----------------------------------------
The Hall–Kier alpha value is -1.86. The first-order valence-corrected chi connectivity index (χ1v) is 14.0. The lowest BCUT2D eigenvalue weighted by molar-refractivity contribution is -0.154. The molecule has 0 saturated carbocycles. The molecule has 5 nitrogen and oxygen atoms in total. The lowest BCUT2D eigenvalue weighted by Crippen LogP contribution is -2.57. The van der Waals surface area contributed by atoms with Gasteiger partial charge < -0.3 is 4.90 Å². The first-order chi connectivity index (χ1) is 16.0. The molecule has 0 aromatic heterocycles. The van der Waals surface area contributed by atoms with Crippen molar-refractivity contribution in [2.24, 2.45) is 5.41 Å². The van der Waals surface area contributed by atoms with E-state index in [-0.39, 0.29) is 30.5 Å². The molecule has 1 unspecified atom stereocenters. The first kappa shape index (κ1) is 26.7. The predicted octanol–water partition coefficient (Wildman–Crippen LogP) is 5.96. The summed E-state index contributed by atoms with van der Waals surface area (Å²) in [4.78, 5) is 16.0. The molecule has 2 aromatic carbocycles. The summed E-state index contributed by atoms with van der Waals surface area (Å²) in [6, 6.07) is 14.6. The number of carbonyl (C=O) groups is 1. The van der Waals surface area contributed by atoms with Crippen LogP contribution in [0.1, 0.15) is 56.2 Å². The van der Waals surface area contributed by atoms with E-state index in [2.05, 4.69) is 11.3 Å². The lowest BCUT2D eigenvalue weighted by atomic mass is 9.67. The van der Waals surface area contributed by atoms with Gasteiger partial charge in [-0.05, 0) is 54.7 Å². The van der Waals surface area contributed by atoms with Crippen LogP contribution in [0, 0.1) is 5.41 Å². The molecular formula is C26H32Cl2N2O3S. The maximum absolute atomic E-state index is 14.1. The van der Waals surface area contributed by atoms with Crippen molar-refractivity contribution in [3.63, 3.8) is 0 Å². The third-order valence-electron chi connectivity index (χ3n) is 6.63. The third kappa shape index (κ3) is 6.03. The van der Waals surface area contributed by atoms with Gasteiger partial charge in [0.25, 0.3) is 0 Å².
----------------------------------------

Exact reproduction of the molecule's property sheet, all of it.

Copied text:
The Hall–Kier alpha value is -1.86. The first-order valence-corrected chi connectivity index (χ1v) is 14.0. The lowest BCUT2D eigenvalue weighted by molar-refractivity contribution is -0.154. The molecule has 0 saturated carbocycles. The molecule has 5 nitrogen and oxygen atoms in total. The lowest BCUT2D eigenvalue weighted by Crippen LogP contribution is -2.57. The van der Waals surface area contributed by atoms with Gasteiger partial charge < -0.3 is 4.90 Å². The first-order chi connectivity index (χ1) is 16.0. The molecule has 0 aromatic heterocycles. The van der Waals surface area contributed by atoms with Crippen molar-refractivity contribution in [2.24, 2.45) is 5.41 Å². The van der Waals surface area contributed by atoms with E-state index in [-0.39, 0.29) is 30.5 Å². The molecule has 1 unspecified atom stereocenters. The first kappa shape index (κ1) is 26.7. The predicted octanol–water partition coefficient (Wildman–Crippen LogP) is 5.96. The summed E-state index contributed by atoms with van der Waals surface area (Å²) in [4.78, 5) is 16.0. The molecule has 2 aromatic carbocycles. The summed E-state index contributed by atoms with van der Waals surface area (Å²) in [6, 6.07) is 14.6. The number of carbonyl (C=O) groups is 1. The van der Waals surface area contributed by atoms with Crippen LogP contribution in [0.1, 0.15) is 56.2 Å². The van der Waals surface area contributed by atoms with E-state index in [2.05, 4.69) is 11.3 Å². The lowest BCUT2D eigenvalue weighted by atomic mass is 9.67. The van der Waals surface area contributed by atoms with Gasteiger partial charge in [-0.05, 0) is 54.7 Å². The van der Waals surface area contributed by atoms with Crippen LogP contribution in [0, 0.1) is 5.41 Å². The molecular formula is C26H32Cl2N2O3S. The maximum absolute atomic E-state index is 14.1. The van der Waals surface area contributed by atoms with Crippen molar-refractivity contribution in [3.63, 3.8) is 0 Å². The third-order valence-electron chi connectivity index (χ3n) is 6.63. The third kappa shape index (κ3) is 6.03. The van der Waals surface area contributed by atoms with Gasteiger partial charge in [0.25, 0.3) is 0 Å².